Archive for Nonfiction

Garbage Trucks by Cari Meister

Garbage TrucksBullfrog Books Machines at Work is an easy non-fiction series for the youngest transportation lovers. Titles include Airplanes, Fire Trucks, Garbage Trucks, Helicopters, Ships, Tractors, and Trains. Currently, Garbage Trucks is the favorite in our house, but there is something to appeal to everyone in this series. The books include real photos and short text. In Garbage Trucks, children are introduced to front loaders, rear loaders and side loaders and how they work. In the back of each book, there is a page that highlights different part of the vehicle and a picture glossary. It’s a great way to introduce some new vocabulary.

Posted by: Liz

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Get Real! A Non-Fiction Video Book Review

This month, Kelly shares a great book for winter, Shackleton’s Journey by William Grill. Let’s hope that our winters are a little easier than his!

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Common Core Review: Eye to Eye: How Animals See the World by Steve Jenkins

Eye to Eye: How Animals See the WorldHave you ever thought much about the different kinds of eyes that exist in the animal world? What about the evolution of the eye? Did you know that some animals use their eyes for more than just vision? In his book Eye to Eye, author and illustrator Steve Jenkins takes a closer look at the eyes of a variety of animals. Beginning with an overview of the four basic kinds of eyes (eyespot, pinhole, compound and camera), Jenkins provides specific examples of different animal eyes and what makes them unique. For instance, the bullfrog uses its eyes to push food down its throat and the stalk-eyed fly relies on the length of its eye stalks to attract a mate. Some creatures, like the blue mountain swallowtail butterfly, can see high-frequency colors that are invisible to the human eye; while others, like the sea slug, have only eyespots which can detect the presence of light, but cannot perceive solid images or colors. Using his trademark cut paper illustrations, Jenkins has put together yet another concise, informative, and visually engaging exploration of the animal world. Full of interesting facts and bright, colorful illustrations, Eye to Eye is sure to entertain and inform readers of all ages.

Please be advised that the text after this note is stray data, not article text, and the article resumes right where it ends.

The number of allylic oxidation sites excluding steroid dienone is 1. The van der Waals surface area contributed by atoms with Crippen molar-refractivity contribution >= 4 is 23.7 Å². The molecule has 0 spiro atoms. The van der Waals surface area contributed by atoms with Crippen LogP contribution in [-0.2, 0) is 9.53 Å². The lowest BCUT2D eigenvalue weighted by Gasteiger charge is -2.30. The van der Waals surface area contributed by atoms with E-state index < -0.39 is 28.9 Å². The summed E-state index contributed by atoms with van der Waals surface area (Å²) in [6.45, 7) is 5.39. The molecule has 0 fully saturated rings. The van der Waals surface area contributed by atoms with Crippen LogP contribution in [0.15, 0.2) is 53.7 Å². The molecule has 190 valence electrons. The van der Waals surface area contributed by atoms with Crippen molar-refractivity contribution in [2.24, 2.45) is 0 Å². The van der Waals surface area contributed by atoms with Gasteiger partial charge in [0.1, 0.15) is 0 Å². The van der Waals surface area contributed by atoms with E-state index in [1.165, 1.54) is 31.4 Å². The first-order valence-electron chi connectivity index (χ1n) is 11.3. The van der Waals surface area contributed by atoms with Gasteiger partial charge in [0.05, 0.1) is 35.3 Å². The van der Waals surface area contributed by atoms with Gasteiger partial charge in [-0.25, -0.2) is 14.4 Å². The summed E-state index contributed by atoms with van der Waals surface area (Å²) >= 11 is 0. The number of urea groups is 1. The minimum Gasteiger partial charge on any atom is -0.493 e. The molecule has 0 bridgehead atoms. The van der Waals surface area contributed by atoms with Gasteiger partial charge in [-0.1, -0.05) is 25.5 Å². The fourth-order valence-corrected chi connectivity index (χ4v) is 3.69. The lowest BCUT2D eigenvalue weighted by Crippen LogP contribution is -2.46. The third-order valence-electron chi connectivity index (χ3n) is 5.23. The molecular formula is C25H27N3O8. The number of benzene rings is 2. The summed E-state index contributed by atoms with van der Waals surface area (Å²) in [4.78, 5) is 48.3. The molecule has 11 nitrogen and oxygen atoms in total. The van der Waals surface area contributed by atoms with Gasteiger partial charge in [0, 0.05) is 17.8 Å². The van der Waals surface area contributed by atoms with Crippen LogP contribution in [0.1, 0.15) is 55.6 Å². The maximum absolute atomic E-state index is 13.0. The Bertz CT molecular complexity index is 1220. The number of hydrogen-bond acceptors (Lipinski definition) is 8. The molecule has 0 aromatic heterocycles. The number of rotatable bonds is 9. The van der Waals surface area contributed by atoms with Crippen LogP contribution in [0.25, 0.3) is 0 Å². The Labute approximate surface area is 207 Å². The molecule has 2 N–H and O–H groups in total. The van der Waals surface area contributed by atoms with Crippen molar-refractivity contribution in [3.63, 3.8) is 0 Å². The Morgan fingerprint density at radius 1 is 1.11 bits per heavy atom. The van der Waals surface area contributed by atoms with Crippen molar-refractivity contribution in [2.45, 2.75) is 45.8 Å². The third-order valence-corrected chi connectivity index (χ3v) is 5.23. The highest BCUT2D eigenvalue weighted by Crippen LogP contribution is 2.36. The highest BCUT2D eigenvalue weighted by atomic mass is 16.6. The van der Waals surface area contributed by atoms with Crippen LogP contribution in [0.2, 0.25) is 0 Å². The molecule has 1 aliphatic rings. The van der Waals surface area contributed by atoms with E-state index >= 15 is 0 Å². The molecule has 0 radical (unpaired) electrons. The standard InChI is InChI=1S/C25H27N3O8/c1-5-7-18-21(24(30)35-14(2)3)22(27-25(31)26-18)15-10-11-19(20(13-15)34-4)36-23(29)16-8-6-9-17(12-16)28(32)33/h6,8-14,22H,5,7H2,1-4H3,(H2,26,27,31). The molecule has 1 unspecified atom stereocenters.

Virtually any Steve Jenkins book lends itself nicely to fulfilling the informational text requirements of the Common Core Standards. His work is well researched, focused, and engaging and his artistic style provides the opportunity for cross-curricular collaboration with the arts. Here are some possible connections to make using Eye to Eye:

• Once students have a better idea of how various types of eyes work and look, they can choose an animal and recreate a cut or torn paper collage image of that animal’s eye along with a brief description of what kind of eye it is and any special functions or features.
o CCSS.ELA-Literacy.CCRA.R.7
Integrate and evaluate content presented in diverse media and formats, including visually and quantitatively, as well as in words.

• Common Core Standards for writing can be met by asking students to compare and contrast the different features of two animals’ eyes and write up two scenarios – one in which each animal would thrive while the other might struggle.
o CCSS.ELA-Literacy.CCRA.W.7
Conduct short as well as more sustained research projects based on focused questions, demonstrating understanding of the subject under investigation.

• Try pairing Eye to Eye with Beth Fielding’s Animal Eyes (2011) for some more information about other animal eyes and ask students to compare and contrast the information and authors’ styles.
o CCSS.ELA-Literacy.CCRA.R.9
Analyze how two or more texts address similar themes or topics in order to build knowledge or to compare the approaches the authors take.
o CCSS.ELA-Literacy.CCRA.W.8
Gather relevant information from multiple print and digital sources, assess the credibility and accuracy of each source, and integrate the information while avoiding plagiarism.
o CCSS.ELA-Literacy.CCRA.W.9
Draw evidence from literary or informational texts to support analysis, reflection, and research.

All standards are from the Common Core State Standards Initiative website

Posted by: Staci

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Get Real! A Non-Fiction Video Book Review

This month, Sarah shares the book Feathers: Not Just for Flying, by Melissa Stewart.

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Get Real! A Non-Fiction Video Book Review

This month, Kelly shares Parrots Over Puerto Rico by Susan L. Roth, a fascinating, picture book-length history of both Puerto Rico, and the parrots that live there.